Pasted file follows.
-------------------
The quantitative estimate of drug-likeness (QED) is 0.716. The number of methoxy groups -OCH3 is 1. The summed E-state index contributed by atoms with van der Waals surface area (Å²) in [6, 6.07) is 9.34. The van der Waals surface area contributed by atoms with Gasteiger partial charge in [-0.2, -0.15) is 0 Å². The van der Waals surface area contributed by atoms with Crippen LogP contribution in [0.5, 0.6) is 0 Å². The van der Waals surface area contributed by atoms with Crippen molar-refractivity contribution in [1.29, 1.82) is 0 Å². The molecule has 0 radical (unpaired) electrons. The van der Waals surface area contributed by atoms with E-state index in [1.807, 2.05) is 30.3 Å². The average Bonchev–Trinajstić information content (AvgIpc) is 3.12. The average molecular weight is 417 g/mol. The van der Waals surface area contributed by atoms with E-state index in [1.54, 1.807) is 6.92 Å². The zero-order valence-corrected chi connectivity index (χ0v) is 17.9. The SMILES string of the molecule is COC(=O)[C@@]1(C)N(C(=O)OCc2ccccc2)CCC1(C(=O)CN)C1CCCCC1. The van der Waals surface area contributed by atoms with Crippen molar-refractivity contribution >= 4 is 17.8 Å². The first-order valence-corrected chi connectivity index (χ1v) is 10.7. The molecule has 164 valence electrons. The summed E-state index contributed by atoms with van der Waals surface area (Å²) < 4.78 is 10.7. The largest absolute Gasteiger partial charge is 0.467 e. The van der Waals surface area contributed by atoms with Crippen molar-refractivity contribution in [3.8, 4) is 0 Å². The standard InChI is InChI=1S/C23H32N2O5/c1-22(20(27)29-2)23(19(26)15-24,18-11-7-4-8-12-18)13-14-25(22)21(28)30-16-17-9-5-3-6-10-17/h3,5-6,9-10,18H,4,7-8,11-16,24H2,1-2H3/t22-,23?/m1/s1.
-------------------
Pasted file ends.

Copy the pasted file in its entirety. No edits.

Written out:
The quantitative estimate of drug-likeness (QED) is 0.716. The number of methoxy groups -OCH3 is 1. The summed E-state index contributed by atoms with van der Waals surface area (Å²) in [6, 6.07) is 9.34. The van der Waals surface area contributed by atoms with Gasteiger partial charge in [-0.2, -0.15) is 0 Å². The van der Waals surface area contributed by atoms with Crippen LogP contribution in [0.5, 0.6) is 0 Å². The van der Waals surface area contributed by atoms with Crippen molar-refractivity contribution in [1.29, 1.82) is 0 Å². The molecule has 0 radical (unpaired) electrons. The van der Waals surface area contributed by atoms with E-state index in [1.807, 2.05) is 30.3 Å². The average Bonchev–Trinajstić information content (AvgIpc) is 3.12. The average molecular weight is 417 g/mol. The van der Waals surface area contributed by atoms with E-state index in [1.54, 1.807) is 6.92 Å². The zero-order valence-corrected chi connectivity index (χ0v) is 17.9. The SMILES string of the molecule is COC(=O)[C@@]1(C)N(C(=O)OCc2ccccc2)CCC1(C(=O)CN)C1CCCCC1. The van der Waals surface area contributed by atoms with Crippen molar-refractivity contribution >= 4 is 17.8 Å². The first-order valence-corrected chi connectivity index (χ1v) is 10.7. The molecule has 164 valence electrons. The summed E-state index contributed by atoms with van der Waals surface area (Å²) < 4.78 is 10.7. The largest absolute Gasteiger partial charge is 0.467 e. The van der Waals surface area contributed by atoms with Crippen molar-refractivity contribution in [3.8, 4) is 0 Å². The standard InChI is InChI=1S/C23H32N2O5/c1-22(20(27)29-2)23(19(26)15-24,18-11-7-4-8-12-18)13-14-25(22)21(28)30-16-17-9-5-3-6-10-17/h3,5-6,9-10,18H,4,7-8,11-16,24H2,1-2H3/t22-,23?/m1/s1.